On the grounds of the Museum are the original training obstacles dating from the founding of the joint Army and Navy Amphibious Scout and Raider School in 1942. The training base was established on the Fort Pierce beach where the Museum now stands. These obstacles were discovered in the 1990s by the U.S. Army Corp of Engineers and were donated to our collection.
At the start of World War II, U.S. war planners realized that challenging the Axis powers would require massive and numerous beach attacks from Africa to Normandy to hundreds of islands in the Pacific. Every one of those beaches was defended by an intricate network of underwater obstacles, booms, mines, chains and barriers known as Belgian Gates and Bruges Barges.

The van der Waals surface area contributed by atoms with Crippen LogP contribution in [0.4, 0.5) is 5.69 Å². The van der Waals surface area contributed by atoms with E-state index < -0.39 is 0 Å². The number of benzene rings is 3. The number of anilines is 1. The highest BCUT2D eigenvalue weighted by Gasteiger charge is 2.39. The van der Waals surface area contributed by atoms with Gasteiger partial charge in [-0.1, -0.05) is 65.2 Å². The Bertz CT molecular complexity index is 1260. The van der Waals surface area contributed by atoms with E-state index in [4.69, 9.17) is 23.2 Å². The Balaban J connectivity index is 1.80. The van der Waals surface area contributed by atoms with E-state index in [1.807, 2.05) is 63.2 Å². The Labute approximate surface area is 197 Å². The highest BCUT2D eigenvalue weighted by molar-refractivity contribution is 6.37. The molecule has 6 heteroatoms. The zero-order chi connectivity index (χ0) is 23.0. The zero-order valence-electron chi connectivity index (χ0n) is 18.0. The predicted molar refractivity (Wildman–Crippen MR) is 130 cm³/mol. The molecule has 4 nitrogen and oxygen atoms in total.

The school that operated on our grounds trained combat divers to locate obstacles, map lines of attack, disarm mines, and demolish natural and man-made beach blockages. Our obstacles were used to give trainees an idea of what they would encounter in France, Italy, Africa and the Pacific. Some were straight angled pillars and some were L-shaped, X-shaped and H-shaped “hedgehogs” that functioned even when knocked over. The obstacles could rip the bottom out of landing craft and often were topped by “teller” mines, flat plate-shaped explosives (“teller” is German for “plate”). Navy combat divers removed thousands of obstacles like these, often under heavy fire, during WWII.
The men who trained using these obstacles here in Ft. Pierce were involved in amphibious assaults from North Africa to Normandy. Please visit the Navy SEAL history section for more information on the history of Navy SEAL predecessor organizations and their operations during World War II.